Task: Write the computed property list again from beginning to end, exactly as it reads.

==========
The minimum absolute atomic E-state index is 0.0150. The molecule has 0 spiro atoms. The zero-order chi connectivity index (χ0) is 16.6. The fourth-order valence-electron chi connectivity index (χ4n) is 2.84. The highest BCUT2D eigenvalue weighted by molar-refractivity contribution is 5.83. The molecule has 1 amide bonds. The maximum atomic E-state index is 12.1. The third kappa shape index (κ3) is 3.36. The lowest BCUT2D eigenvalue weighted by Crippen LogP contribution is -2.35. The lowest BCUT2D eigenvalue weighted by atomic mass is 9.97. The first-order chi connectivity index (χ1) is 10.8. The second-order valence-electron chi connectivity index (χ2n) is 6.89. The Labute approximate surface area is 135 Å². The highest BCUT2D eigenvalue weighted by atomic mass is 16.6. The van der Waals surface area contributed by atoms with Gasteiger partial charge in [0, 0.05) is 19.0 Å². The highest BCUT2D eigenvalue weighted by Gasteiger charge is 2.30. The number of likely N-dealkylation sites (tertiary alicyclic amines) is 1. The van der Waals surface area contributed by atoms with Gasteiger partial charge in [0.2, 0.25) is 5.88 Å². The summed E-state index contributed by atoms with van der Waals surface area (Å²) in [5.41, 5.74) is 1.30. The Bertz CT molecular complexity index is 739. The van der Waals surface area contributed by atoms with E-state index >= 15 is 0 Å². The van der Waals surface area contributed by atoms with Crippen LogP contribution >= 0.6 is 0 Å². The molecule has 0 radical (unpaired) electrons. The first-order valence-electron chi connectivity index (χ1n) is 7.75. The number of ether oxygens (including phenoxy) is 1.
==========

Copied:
The minimum absolute atomic E-state index is 0.0150. The molecule has 0 spiro atoms. The zero-order chi connectivity index (χ0) is 16.6. The fourth-order valence-electron chi connectivity index (χ4n) is 2.84. The highest BCUT2D eigenvalue weighted by molar-refractivity contribution is 5.83. The molecule has 1 amide bonds. The maximum atomic E-state index is 12.1. The third kappa shape index (κ3) is 3.36. The lowest BCUT2D eigenvalue weighted by Crippen LogP contribution is -2.35. The lowest BCUT2D eigenvalue weighted by atomic mass is 9.97. The first-order chi connectivity index (χ1) is 10.8. The second-order valence-electron chi connectivity index (χ2n) is 6.89. The Labute approximate surface area is 135 Å². The highest BCUT2D eigenvalue weighted by atomic mass is 16.6. The van der Waals surface area contributed by atoms with Gasteiger partial charge in [0, 0.05) is 19.0 Å². The highest BCUT2D eigenvalue weighted by Gasteiger charge is 2.30. The number of likely N-dealkylation sites (tertiary alicyclic amines) is 1. The van der Waals surface area contributed by atoms with Gasteiger partial charge in [0.2, 0.25) is 5.88 Å². The summed E-state index contributed by atoms with van der Waals surface area (Å²) in [5.41, 5.74) is 1.30. The Bertz CT molecular complexity index is 739. The van der Waals surface area contributed by atoms with E-state index >= 15 is 0 Å². The van der Waals surface area contributed by atoms with Crippen LogP contribution >= 0.6 is 0 Å². The molecule has 0 radical (unpaired) electrons. The first-order valence-electron chi connectivity index (χ1n) is 7.75. The number of ether oxygens (including phenoxy) is 1.